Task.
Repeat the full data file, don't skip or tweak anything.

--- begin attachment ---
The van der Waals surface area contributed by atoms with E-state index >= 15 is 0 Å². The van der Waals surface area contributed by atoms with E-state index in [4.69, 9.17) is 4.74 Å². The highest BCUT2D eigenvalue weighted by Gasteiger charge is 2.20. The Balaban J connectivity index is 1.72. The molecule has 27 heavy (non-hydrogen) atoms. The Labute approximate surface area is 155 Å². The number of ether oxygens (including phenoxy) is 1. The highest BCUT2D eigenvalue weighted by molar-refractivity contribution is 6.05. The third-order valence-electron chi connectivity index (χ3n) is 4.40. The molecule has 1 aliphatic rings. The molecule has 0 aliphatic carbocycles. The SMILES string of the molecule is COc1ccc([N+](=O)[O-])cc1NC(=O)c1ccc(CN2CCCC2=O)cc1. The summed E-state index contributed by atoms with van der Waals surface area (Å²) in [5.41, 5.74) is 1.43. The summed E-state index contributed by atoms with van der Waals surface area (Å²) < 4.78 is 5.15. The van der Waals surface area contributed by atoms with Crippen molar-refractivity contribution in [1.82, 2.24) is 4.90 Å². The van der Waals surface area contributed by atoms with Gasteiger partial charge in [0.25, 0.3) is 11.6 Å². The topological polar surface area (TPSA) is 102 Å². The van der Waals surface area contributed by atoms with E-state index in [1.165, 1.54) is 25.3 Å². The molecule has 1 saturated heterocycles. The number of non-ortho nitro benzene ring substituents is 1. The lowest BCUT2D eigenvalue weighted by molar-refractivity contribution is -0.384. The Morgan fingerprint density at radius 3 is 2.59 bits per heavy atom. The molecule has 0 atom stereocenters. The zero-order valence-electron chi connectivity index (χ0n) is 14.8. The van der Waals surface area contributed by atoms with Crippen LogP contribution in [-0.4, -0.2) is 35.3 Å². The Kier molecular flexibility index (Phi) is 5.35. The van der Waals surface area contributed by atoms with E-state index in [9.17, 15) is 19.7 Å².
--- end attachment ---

The van der Waals surface area contributed by atoms with E-state index >= 15 is 0 Å². The van der Waals surface area contributed by atoms with E-state index in [4.69, 9.17) is 4.74 Å². The highest BCUT2D eigenvalue weighted by Gasteiger charge is 2.20. The Balaban J connectivity index is 1.72. The molecule has 27 heavy (non-hydrogen) atoms. The Labute approximate surface area is 155 Å². The number of ether oxygens (including phenoxy) is 1. The highest BCUT2D eigenvalue weighted by molar-refractivity contribution is 6.05. The third-order valence-electron chi connectivity index (χ3n) is 4.40. The molecule has 1 aliphatic rings. The molecule has 0 aliphatic carbocycles. The SMILES string of the molecule is COc1ccc([N+](=O)[O-])cc1NC(=O)c1ccc(CN2CCCC2=O)cc1. The summed E-state index contributed by atoms with van der Waals surface area (Å²) in [5.41, 5.74) is 1.43. The summed E-state index contributed by atoms with van der Waals surface area (Å²) < 4.78 is 5.15. The van der Waals surface area contributed by atoms with Crippen molar-refractivity contribution in [1.82, 2.24) is 4.90 Å². The van der Waals surface area contributed by atoms with Gasteiger partial charge in [0.25, 0.3) is 11.6 Å². The topological polar surface area (TPSA) is 102 Å². The van der Waals surface area contributed by atoms with E-state index in [1.165, 1.54) is 25.3 Å². The molecule has 1 saturated heterocycles. The number of non-ortho nitro benzene ring substituents is 1. The lowest BCUT2D eigenvalue weighted by molar-refractivity contribution is -0.384. The Morgan fingerprint density at radius 3 is 2.59 bits per heavy atom. The molecule has 0 atom stereocenters. The zero-order valence-electron chi connectivity index (χ0n) is 14.8. The van der Waals surface area contributed by atoms with Crippen LogP contribution in [-0.4, -0.2) is 35.3 Å². The Kier molecular flexibility index (Phi) is 5.35. The van der Waals surface area contributed by atoms with E-state index in [9.17, 15) is 19.7 Å².